There is a real misconception out on the golf course how distance can be achieved through the golf swing.
Many people believe that the stronger you are, the longer you can hit the ball. So if the most important factor was how much a golfer could bench press then those who could bench press alot would be hitting the ball a mile. If you look at the players on the tour you will see that they do not have excessively overdeveloped muscles.
So what are they doing to create distance and consistency in their swing?
Functional strength plays a major role in golf as it not only assists in achieving distance but also improves accuracy, consistency and limits injury. So if you were a player who had functional strength you would have the edge in distance in most cases.
Any golfer who has taken lessons has experienced the frustration of not being able to get his/her body into position. This is not from the lack of understanding what your teaching professional has shown you, it has come about more from the body’s limitations to be able to move the body through it’s desired movements of the golf swing. Therefore the body will not be able to create the proper angles for the swing.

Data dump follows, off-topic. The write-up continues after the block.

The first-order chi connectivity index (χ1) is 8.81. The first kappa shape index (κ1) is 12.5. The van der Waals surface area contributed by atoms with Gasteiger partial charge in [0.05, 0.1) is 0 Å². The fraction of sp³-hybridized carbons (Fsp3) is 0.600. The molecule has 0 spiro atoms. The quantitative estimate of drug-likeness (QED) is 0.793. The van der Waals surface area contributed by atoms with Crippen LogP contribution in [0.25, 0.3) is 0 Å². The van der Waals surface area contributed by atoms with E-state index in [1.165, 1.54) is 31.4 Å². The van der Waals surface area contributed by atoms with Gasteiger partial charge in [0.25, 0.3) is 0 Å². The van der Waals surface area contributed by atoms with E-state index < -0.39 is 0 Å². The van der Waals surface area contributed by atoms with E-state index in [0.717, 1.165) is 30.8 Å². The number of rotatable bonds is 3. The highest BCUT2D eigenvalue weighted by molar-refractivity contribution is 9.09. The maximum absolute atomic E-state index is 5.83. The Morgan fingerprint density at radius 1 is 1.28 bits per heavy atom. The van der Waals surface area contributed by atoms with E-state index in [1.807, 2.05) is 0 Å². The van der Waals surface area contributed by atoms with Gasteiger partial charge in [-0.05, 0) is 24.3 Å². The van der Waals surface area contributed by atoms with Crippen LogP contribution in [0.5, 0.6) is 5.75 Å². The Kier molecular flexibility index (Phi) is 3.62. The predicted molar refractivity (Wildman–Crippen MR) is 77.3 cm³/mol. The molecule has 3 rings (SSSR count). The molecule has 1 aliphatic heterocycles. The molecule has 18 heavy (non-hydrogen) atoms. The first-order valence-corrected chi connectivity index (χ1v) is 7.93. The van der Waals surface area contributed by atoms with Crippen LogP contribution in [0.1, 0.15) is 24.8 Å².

What is your goal when playing golf?
Is it to play pain free or is it to play to your full potential?
I believe it would be both!
So how can you play golf pain free and play to your full potential?
It is important that you have a golf program that incorporates movements that are specific to the golf swing. These movements are working on your functional strength so that you can maintain body positions and angles through the golf swing.
An example of poor functional strength which is a common problem with golfers, is the Set-Up Position. Most players have poor posture, their spine appears to be slumped and rounded forward in the shoulders and rounded in the lower back. Most golfers really don’t realize how slumped posture can affect the golf swing. The spine is unable to move forward and backward easily plus the shoulder blades and pelvis through their muscle connections are negatively affected. Therefore the hips and pelvis become limited in range of motion and there is a greater potential for injury.
The first step here is to ensure you have really good posture to begin your swing. Work on your set up and exercises that will support those muscles in that position.
Looking forward to hearing how you go!
To your golfing success,
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P.S. Are you so frustrated because you just can’t chip the ball to the hole with consistency? There will be a reason for that…find out here how you can solve that inconsistency in your chipping game. Click here to find out how!